"In the view of the European biodiesel industry, the confirmation of the 10% target for renewable energy in transport is a very important move but it will be equally important to ensure that the future implementation of the Directive does not undermine its content," said Raffaello Garofalo, EBB Secretary General, stressing that, "as part of the long road ahead, the need is now to elaborate a new and transparent EU scientific reference for assessing the green house gas savings of the different biofuels pathways and of the fossil fuels comparators."


A renewable energy expert for Greenpeace said: "We believe that good and credible sustainability clauses are essential for the future of bioenergy in Europe. It is so important that the EU are cautious and get the legislation right this time as it is bad for the industry as a whole for legislation to keep changing."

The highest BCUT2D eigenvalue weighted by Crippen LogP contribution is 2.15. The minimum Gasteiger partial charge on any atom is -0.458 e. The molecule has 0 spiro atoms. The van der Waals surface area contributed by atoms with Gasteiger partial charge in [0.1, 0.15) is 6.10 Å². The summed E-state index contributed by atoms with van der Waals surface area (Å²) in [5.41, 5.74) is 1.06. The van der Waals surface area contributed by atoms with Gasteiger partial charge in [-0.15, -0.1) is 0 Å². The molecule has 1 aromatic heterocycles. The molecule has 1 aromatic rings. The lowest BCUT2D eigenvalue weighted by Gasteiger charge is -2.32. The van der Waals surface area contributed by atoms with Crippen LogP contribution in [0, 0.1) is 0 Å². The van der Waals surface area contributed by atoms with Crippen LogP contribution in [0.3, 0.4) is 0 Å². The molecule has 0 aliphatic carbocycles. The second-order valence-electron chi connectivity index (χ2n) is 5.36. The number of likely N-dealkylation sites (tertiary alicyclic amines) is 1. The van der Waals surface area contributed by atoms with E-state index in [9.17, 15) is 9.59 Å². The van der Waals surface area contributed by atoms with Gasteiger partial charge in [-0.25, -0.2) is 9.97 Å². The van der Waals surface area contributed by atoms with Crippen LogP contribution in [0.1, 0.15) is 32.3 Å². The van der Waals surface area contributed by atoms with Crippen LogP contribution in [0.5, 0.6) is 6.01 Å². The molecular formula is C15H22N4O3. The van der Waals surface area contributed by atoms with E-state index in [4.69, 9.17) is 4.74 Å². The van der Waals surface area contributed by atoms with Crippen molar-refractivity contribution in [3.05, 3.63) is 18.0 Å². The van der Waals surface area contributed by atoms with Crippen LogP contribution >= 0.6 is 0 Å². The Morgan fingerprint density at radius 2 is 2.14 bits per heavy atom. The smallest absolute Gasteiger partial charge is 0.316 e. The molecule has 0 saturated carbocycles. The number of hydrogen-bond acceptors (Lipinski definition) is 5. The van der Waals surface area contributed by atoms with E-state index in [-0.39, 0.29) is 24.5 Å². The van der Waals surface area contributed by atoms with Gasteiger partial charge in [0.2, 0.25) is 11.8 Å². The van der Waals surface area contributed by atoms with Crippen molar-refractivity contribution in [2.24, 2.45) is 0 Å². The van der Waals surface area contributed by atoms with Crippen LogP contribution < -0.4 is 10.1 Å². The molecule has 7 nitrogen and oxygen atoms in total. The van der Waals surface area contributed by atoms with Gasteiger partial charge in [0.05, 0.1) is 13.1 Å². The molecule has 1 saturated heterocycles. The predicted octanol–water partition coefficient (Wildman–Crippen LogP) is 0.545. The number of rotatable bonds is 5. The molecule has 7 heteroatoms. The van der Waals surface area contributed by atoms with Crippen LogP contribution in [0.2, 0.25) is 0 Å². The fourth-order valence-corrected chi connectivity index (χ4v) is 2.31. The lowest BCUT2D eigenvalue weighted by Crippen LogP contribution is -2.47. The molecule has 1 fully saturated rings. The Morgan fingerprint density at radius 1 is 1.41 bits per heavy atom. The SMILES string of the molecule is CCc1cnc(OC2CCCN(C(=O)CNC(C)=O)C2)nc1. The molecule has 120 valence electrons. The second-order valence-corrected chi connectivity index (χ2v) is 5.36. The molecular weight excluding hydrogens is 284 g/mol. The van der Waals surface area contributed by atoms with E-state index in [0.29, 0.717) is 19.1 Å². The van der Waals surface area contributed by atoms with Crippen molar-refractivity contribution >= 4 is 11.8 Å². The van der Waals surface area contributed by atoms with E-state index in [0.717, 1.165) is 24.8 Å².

On this last point industry is certainly in agreement with the environmentalists. The debate over targets, sustainability requirements, tax breaks and incentives and quotas was instrumental in undermining confidence in biodiesel in 2008, with very thin trading seen in the last quarter.

"Contracts can be written so that if a law changes retrospectively with regard to taxation, then liability has already been assigned to either the buyer or the seller," said a trader. "However, this is not easy to do, and the uncertainty puts off anyone who doesn't have an urgent need for product from coming into the market."

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By: Rachel Howat